Africanist Press Explains the Fact, the Truth About the Proposed Public Election Act, 2022

As part of their press daily updates, the Africanist Press has pointed out key points the Sierra Leonean public need to know about the proposed Public Elections Act, 2022.

The Africanist Press, made this revelation after they have obtained and reviewed an electronic copy of the proposed law.

“We discovered that the proposed 2022 Public Elections Act contains 15 parts, including revised provisions on election financing, a fixed timeline for presidential elections, new procedures and requirements for voter registration, and the geographical arrangement of electoral boundaries. Although public discussion has yet to happen, some MPs already believe that the proposed election law would enlarge electoral participation,” they stated.

The Africanist Press explains below why this supposition is faulty.

“1. On the surface, the new law provides for 30% safe seats for women in Parliament, it opens opportunities for diaspora voting, and it removes restrictions on naturalized citizens from electoral participation. However, despite these seemingly progressive steps, critics have voiced genuine concerns that the proposed legislative changes infringe on entrenched aspects of the 1991 Constitution. A revision to Section 32(8), for example, empowers the President to remove any member of the Electoral Commission on grounds of “gross misconduct.” There is no clear definition of what might constitute “gross misconduct;” a broad proviso that leaves many avenues for multiple interpretations.

2. Moreover, critics note that the proposed legislation provides the Electoral Commission and the President unrestricted powers to also determine how future elections would be organized. Former Freetown Mayor, Winstanley R. Bankole-Johnson, observed that “a possibility now exists for the government to run the 2023 parliamentary elections both by constituency-based and district block systems in tandem.” Bankole-Johnson noted that the proposed law provides for situations in which the President, after consulting with the Electoral Commissioner, would have the power to direct that elections be “conducted on the basis of the existing districts in a manner to be known as the district block representation system instead of constituencies.”

3. Other seemingly minute, but significant details include additions to the provisions on voter registration requirements, which includes registration procedures. In the proposed legislation, two new sections contain essential revisions warranting public conversation and scrutiny as they could limit thousands from voting. One clear example is the proposal to revise the voter register to include national identification numbers (NINs) of voters as part of the required registration information. Section 13(1)(a) of the pr0posed Public Election Act 2022 makes the inclusion of voter’s NIN a requirement of the registration record.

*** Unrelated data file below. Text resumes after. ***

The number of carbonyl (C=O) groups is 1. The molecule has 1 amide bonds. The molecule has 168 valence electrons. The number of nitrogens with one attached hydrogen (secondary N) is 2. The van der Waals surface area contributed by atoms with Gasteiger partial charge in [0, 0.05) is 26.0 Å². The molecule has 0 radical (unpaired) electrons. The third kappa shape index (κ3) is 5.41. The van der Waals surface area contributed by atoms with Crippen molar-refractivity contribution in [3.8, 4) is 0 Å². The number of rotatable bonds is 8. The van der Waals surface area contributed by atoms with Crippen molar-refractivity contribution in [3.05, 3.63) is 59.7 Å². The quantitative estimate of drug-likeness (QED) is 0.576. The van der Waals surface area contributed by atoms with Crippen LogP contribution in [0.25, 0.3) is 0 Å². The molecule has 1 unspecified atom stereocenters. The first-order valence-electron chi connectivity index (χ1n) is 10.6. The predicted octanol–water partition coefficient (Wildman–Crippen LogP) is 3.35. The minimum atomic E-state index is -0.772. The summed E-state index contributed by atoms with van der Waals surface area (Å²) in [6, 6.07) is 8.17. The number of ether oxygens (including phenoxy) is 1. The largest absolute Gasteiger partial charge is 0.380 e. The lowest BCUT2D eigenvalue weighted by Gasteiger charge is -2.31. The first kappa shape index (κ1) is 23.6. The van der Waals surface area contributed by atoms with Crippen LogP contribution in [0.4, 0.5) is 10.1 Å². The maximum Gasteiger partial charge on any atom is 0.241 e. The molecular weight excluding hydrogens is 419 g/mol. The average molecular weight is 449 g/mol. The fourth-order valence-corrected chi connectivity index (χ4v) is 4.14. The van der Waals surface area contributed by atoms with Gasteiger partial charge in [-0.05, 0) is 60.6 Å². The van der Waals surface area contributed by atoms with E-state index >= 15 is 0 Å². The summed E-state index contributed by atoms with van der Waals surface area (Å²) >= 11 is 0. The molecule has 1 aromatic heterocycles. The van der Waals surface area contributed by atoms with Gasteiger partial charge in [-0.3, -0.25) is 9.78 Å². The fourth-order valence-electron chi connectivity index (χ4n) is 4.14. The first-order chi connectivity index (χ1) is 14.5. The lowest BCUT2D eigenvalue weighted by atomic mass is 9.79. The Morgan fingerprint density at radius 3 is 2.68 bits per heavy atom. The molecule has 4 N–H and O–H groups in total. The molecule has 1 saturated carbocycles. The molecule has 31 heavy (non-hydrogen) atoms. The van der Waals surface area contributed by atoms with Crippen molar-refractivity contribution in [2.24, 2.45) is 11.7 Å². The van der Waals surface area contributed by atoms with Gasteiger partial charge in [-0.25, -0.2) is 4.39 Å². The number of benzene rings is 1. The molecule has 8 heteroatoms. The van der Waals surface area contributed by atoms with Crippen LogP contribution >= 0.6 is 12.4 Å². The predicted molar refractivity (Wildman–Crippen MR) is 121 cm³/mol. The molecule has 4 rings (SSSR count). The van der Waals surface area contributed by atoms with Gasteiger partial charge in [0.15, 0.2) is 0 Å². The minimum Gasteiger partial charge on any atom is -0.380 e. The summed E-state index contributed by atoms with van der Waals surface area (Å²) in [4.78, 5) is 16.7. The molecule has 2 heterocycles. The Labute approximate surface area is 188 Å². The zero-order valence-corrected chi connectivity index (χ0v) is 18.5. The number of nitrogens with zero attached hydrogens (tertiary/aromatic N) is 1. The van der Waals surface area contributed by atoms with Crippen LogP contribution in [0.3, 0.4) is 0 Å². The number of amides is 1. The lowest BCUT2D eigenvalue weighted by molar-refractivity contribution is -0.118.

4. This new requirement provided for in Section 13(1)(a) is a direct attempt to incorporate the National Civil Registration Authority (NCRA)’s registration requirement into the election process. This requirement implicitly provides an instrument to exclude eligible voters who are neither registered by NCRA or do not have an NIN. The addition of the NIN to the voters register in Section 13(1)(a) of the proposed 2022 Public Elections Act could be a voter suppression strategy; it is a registration requirement that many citizens who are presently not on the NCRA’s database would not fulfill before the upcoming voter registration exercise in September 2022. Moreover, those voters who are more economically, socially, or culturally disadvantaged are the most likely to not have an NIN and may be more likely to vote against the current ruling party.

5. In early May this year, Sierra Leonean MPs unanimously ratified an agreement granting Constrat Systems SL LTD a 15-year contract to digitize the country’s vital records and produce securitized and multi-purpose identity cards with NINs to Sierra Leoneans and other residents. On 17 May 2022, officials from the NCRA, the Immigration Department, and the Labor and Social Security Ministry issued a joint communique making the use of NINs a mandatory requirement to access “services that include but not limited to immigration services, resident and work permits.” This joint communique became effective on 1 June, 2022; exactly three weeks before MPs introduced the proposed Public Elections Act 2022 that also seeks to include the NIN as a mandatory field of the voter register.

6. The inclusion of the NIN as a mandatory field in the voter register “would discourage voter registration, especially in areas of the country where NCRA’s challenging technology has not enhanced civil registration.” The addition of the NIN to the voters register in Section 13(1)(a) of the proposed 2022 Public Elections Act could be a voter suppression strategy; it is a registration requirement that many citizens who are presently not on the NCRA’s database would not fulfill before the upcoming voter registration exercise in September 2022. Moreover, those voters who are more economically, socially, or culturally disadvantaged are the most likely to not have an NIN and may be more likely to vote against the current ruling party.”

For more details on the new proposed legislation and how it would potentially disenfranchise more than 50% of eligible voters, see the Africanist Press website: https://africanistpress.com/2022/06/24/sierra-leone-proposed-voter-registration-requirements-may-exclude-thousands-of-eligible-voters/

 

LEAVE A COMMENT

Leave a Reply

Comment

    No comments found.
Get Latest News on WhatsApp